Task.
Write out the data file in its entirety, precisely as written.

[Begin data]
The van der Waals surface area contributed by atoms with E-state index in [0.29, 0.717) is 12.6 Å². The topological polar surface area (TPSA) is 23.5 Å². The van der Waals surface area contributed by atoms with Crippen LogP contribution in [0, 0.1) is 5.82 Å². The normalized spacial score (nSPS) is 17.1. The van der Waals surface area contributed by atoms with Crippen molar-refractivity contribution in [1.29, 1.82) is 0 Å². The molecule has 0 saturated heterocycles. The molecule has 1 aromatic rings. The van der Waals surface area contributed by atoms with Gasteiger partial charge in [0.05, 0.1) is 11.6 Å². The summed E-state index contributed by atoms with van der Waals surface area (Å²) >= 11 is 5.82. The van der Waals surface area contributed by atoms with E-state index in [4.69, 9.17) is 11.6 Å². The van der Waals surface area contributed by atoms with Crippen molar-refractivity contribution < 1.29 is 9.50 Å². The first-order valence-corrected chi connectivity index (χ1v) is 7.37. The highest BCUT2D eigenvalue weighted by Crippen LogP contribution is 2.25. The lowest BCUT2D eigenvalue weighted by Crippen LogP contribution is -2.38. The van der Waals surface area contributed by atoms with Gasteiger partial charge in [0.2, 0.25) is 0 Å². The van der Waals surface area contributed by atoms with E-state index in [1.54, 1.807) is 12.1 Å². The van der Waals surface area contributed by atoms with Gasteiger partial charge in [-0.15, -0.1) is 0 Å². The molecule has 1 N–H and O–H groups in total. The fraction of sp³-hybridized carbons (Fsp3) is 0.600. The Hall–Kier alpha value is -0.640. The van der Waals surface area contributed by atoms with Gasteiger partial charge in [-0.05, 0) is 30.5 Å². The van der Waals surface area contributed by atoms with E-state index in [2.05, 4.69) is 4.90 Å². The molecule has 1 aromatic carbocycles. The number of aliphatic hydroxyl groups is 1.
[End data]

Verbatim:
The van der Waals surface area contributed by atoms with E-state index in [0.29, 0.717) is 12.6 Å². The topological polar surface area (TPSA) is 23.5 Å². The van der Waals surface area contributed by atoms with Crippen LogP contribution in [0, 0.1) is 5.82 Å². The normalized spacial score (nSPS) is 17.1. The van der Waals surface area contributed by atoms with Crippen molar-refractivity contribution in [1.29, 1.82) is 0 Å². The molecule has 0 saturated heterocycles. The molecule has 1 aromatic rings. The van der Waals surface area contributed by atoms with Gasteiger partial charge in [0.05, 0.1) is 11.6 Å². The summed E-state index contributed by atoms with van der Waals surface area (Å²) >= 11 is 5.82. The van der Waals surface area contributed by atoms with E-state index in [4.69, 9.17) is 11.6 Å². The van der Waals surface area contributed by atoms with Crippen molar-refractivity contribution < 1.29 is 9.50 Å². The first-order valence-corrected chi connectivity index (χ1v) is 7.37. The highest BCUT2D eigenvalue weighted by Crippen LogP contribution is 2.25. The lowest BCUT2D eigenvalue weighted by Crippen LogP contribution is -2.38. The van der Waals surface area contributed by atoms with Gasteiger partial charge in [0.2, 0.25) is 0 Å². The van der Waals surface area contributed by atoms with E-state index in [1.54, 1.807) is 12.1 Å². The van der Waals surface area contributed by atoms with Gasteiger partial charge in [-0.15, -0.1) is 0 Å². The molecule has 1 N–H and O–H groups in total. The fraction of sp³-hybridized carbons (Fsp3) is 0.600. The Hall–Kier alpha value is -0.640. The van der Waals surface area contributed by atoms with Gasteiger partial charge in [-0.05, 0) is 30.5 Å². The van der Waals surface area contributed by atoms with E-state index in [2.05, 4.69) is 4.90 Å². The molecule has 1 aromatic carbocycles. The number of aliphatic hydroxyl groups is 1.